In conjunction with the increasing availability of cost-efficient laser units during the recent years, laser-based micromachining techniques have been developed as an indispensable industrial instrument of ‘‘tool-free’’ high-precision manufacturing techniques for the production of miniaturized devices made of nearly every type of materials. Laser cutting and drilling, as well as surface etching, have grown meanwhile to mature standard methods in laser micromachining applications where a well-defined laser beam is used to remove material by laser ablation. As an accurately triggerable nonmechanical tool, the ablating laser beam directly allows a subtractive direct-write engraving of precise microscopic structure patterns on surfaces, such as microchannels, grooves, and well arrays, as well as for security features. Therefore, laser direct-write (LDW) techniques imply originally a controlled material ablation to create a patterned surface with spatially resolved three-dimensional structures, and gained importance as an alternative to complementary photolithographic wet-etch processes. However, with more extended setups, LDW techniques can also be utilized to deposit laterally resolved micropatterns on surfaces, which allows, in a general sense, for the laser-assisted ‘‘printing’’ of materials.
The physical mechanisms responsible for the formation of a two-dimensional electron gas at the interface between insulating SrTiO3 and LaAlO3 have remained a contentious subject since its discovery in 2004. Opinion is divided between an intrinsic mechanism involving the build-up of an internal electric potential due to the polar discontinuity at the interface between SrTiO3 and LaAlO3, and extrinsic mechanisms attributed to structural imperfections.
Sequential printing by laser-induced forward transfer to fabricate a polymer light-emitting diode pixel
Patterned deposition of polymer light-emitting diode (PLED) pixels is a challenge for electronic display applications. PLEDs have additional problems requiring solvent orthogonality of different materials in adjacent layers. We present the fabrication of a PLED pixel by the sequential deposition of two different layers with laser-induced forward transfer (LIFT), a “dry” deposition technique. This novel use of LIFT has been compared to “normal” LIFT, where all the layers are transferred in a single step, and a conventional PLED fabrication process.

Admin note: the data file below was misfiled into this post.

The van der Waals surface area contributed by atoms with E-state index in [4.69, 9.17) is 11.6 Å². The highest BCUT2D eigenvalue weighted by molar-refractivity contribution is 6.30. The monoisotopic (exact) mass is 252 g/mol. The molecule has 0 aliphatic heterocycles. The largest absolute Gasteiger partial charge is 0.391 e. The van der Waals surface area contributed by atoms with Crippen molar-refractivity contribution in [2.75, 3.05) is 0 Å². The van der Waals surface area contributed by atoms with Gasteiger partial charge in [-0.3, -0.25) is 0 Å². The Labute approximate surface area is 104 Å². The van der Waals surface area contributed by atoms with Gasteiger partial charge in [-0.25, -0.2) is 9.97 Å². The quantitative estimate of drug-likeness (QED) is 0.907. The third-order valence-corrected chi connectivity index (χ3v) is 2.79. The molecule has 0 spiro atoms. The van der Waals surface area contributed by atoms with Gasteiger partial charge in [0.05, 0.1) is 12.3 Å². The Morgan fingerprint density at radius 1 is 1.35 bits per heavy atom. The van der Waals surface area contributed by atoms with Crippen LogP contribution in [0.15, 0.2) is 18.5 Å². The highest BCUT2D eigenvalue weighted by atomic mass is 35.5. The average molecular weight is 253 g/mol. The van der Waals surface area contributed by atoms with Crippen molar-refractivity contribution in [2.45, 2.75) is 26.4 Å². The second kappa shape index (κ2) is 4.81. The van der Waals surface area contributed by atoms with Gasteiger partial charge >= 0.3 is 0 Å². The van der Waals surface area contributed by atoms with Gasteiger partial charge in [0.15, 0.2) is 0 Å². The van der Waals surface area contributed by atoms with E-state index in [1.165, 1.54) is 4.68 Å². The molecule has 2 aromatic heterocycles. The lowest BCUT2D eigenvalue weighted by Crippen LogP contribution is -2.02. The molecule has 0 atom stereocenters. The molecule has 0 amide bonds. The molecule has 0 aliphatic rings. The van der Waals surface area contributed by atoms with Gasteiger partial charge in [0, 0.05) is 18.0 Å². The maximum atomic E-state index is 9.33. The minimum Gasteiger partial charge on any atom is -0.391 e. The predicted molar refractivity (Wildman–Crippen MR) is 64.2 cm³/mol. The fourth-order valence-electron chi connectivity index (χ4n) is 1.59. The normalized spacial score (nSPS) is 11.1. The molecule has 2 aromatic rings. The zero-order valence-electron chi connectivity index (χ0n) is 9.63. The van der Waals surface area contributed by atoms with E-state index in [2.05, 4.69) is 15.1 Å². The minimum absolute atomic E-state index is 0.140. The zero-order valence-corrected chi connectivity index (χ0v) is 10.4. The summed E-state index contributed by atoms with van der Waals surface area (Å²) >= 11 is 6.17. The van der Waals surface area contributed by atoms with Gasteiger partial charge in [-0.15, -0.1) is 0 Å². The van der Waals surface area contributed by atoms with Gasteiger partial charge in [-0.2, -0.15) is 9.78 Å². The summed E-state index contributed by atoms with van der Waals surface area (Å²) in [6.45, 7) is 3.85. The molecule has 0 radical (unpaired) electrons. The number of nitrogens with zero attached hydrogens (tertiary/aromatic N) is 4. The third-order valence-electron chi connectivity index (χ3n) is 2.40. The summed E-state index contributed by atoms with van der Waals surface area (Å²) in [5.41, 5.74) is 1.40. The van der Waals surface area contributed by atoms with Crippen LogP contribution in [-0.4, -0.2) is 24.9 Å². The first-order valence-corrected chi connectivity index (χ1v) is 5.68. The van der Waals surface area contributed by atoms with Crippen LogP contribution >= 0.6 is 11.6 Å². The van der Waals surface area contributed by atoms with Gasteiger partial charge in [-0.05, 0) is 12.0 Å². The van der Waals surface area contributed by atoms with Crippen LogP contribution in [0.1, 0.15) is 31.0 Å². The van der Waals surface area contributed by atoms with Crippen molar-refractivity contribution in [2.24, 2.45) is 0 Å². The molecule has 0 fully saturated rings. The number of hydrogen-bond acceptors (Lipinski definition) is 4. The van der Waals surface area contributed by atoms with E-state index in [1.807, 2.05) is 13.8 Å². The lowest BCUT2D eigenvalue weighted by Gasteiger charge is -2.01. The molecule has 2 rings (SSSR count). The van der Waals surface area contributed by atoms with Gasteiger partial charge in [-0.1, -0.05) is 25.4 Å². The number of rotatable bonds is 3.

X-ray near edge absorption spectroscopy was used to probe the electronic structure of multiferroic orthorhombic LuMnO3 polycrystalline samples and strained, twin-free orthorhombic (1–10) LuMnO3 films grown by pulsed laser deposition on (1–10) YAlO3 substrates. For all o-LuMnO3 samples x-ray near edge absorption spectroscopy spectra reveal that the pre-edge structure is influenced by the increase in MnO6 distortion as a result of the smaller Re-ion or film strain. Furthermore there is clear evidence of anisotropic Mn-O bonding and Mn orbital ordering along the c- and  direction. The experimental film and bulk data are in agreement with ab initio simulations.
Red-green-blue polymer light-emitting diode pixels printed by optimized laser-induced forward transfer
An optimized laser-induced forward transfer (LIFT) technique has been used to fabricate tri-color organic light-emitting diode (OLED) pixels. At reduced pressures, and with a defined donor-receiver gap, patterned depositions of polyfluorene-based OLED pixels have been achieved. OLED pixel functionality has been demonstrated and compared with devices made using conventional deposition techniques. In addition, improved functionality has been obtained by coating the cathode with an electron-injecting layer, a process not possible using conventional OLED fabrication techniques. The OLED pixels fabricated by LIFT reach efficiencies on the range of conventionally fabricated devices and even surpass them in the case of blue pixels.